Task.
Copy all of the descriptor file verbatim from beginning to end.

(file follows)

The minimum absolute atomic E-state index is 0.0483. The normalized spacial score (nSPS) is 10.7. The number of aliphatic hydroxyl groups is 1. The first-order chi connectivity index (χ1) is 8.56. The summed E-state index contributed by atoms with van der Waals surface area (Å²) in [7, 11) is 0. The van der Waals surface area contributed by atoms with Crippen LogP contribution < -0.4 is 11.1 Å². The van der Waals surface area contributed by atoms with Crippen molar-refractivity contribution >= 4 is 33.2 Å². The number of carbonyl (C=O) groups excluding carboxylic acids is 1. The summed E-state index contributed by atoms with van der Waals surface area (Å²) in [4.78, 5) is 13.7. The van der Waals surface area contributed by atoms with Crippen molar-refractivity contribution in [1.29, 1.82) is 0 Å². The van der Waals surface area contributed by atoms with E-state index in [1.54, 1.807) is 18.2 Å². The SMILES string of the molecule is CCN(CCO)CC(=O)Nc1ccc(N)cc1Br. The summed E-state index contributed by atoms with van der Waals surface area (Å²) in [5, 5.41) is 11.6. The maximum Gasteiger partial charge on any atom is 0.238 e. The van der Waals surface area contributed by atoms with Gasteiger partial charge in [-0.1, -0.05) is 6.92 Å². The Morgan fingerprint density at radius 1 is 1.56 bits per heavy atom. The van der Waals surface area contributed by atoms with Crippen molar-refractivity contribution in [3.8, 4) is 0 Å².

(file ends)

The minimum absolute atomic E-state index is 0.0483. The normalized spacial score (nSPS) is 10.7. The number of aliphatic hydroxyl groups is 1. The first-order chi connectivity index (χ1) is 8.56. The summed E-state index contributed by atoms with van der Waals surface area (Å²) in [7, 11) is 0. The van der Waals surface area contributed by atoms with Crippen LogP contribution < -0.4 is 11.1 Å². The van der Waals surface area contributed by atoms with Crippen molar-refractivity contribution >= 4 is 33.2 Å². The number of carbonyl (C=O) groups excluding carboxylic acids is 1. The summed E-state index contributed by atoms with van der Waals surface area (Å²) in [4.78, 5) is 13.7. The van der Waals surface area contributed by atoms with Crippen molar-refractivity contribution in [1.29, 1.82) is 0 Å². The van der Waals surface area contributed by atoms with E-state index in [1.54, 1.807) is 18.2 Å². The SMILES string of the molecule is CCN(CCO)CC(=O)Nc1ccc(N)cc1Br. The summed E-state index contributed by atoms with van der Waals surface area (Å²) in [5, 5.41) is 11.6. The maximum Gasteiger partial charge on any atom is 0.238 e. The van der Waals surface area contributed by atoms with Gasteiger partial charge in [-0.1, -0.05) is 6.92 Å². The Morgan fingerprint density at radius 1 is 1.56 bits per heavy atom. The van der Waals surface area contributed by atoms with Crippen molar-refractivity contribution in [3.8, 4) is 0 Å².